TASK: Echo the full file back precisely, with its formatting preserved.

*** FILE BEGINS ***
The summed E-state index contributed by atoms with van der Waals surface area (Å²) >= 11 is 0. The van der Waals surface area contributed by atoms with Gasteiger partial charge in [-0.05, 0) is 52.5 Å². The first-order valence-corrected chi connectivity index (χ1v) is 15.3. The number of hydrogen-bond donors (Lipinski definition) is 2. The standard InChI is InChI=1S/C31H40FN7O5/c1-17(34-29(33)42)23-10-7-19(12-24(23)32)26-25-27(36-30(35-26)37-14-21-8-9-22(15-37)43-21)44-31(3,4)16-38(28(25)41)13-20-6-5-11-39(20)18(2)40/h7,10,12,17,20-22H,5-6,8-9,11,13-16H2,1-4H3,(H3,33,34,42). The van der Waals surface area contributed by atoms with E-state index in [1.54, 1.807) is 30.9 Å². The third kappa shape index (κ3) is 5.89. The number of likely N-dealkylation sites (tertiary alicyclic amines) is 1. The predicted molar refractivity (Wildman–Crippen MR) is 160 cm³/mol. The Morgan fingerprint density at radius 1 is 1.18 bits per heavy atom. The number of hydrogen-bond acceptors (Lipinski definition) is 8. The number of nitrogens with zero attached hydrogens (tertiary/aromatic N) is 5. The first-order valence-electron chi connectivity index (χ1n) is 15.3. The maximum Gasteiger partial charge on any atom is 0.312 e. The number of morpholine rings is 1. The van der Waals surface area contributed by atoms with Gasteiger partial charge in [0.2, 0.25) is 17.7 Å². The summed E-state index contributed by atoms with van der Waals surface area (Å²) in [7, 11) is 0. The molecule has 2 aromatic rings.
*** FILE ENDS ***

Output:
The summed E-state index contributed by atoms with van der Waals surface area (Å²) >= 11 is 0. The van der Waals surface area contributed by atoms with Gasteiger partial charge in [-0.05, 0) is 52.5 Å². The first-order valence-corrected chi connectivity index (χ1v) is 15.3. The number of hydrogen-bond donors (Lipinski definition) is 2. The standard InChI is InChI=1S/C31H40FN7O5/c1-17(34-29(33)42)23-10-7-19(12-24(23)32)26-25-27(36-30(35-26)37-14-21-8-9-22(15-37)43-21)44-31(3,4)16-38(28(25)41)13-20-6-5-11-39(20)18(2)40/h7,10,12,17,20-22H,5-6,8-9,11,13-16H2,1-4H3,(H3,33,34,42). The van der Waals surface area contributed by atoms with E-state index in [1.54, 1.807) is 30.9 Å². The third kappa shape index (κ3) is 5.89. The number of likely N-dealkylation sites (tertiary alicyclic amines) is 1. The predicted molar refractivity (Wildman–Crippen MR) is 160 cm³/mol. The Morgan fingerprint density at radius 1 is 1.18 bits per heavy atom. The number of hydrogen-bond acceptors (Lipinski definition) is 8. The number of nitrogens with zero attached hydrogens (tertiary/aromatic N) is 5. The first-order valence-electron chi connectivity index (χ1n) is 15.3. The maximum Gasteiger partial charge on any atom is 0.312 e. The number of morpholine rings is 1. The van der Waals surface area contributed by atoms with Gasteiger partial charge in [0.2, 0.25) is 17.7 Å². The summed E-state index contributed by atoms with van der Waals surface area (Å²) in [7, 11) is 0. The molecule has 2 aromatic rings.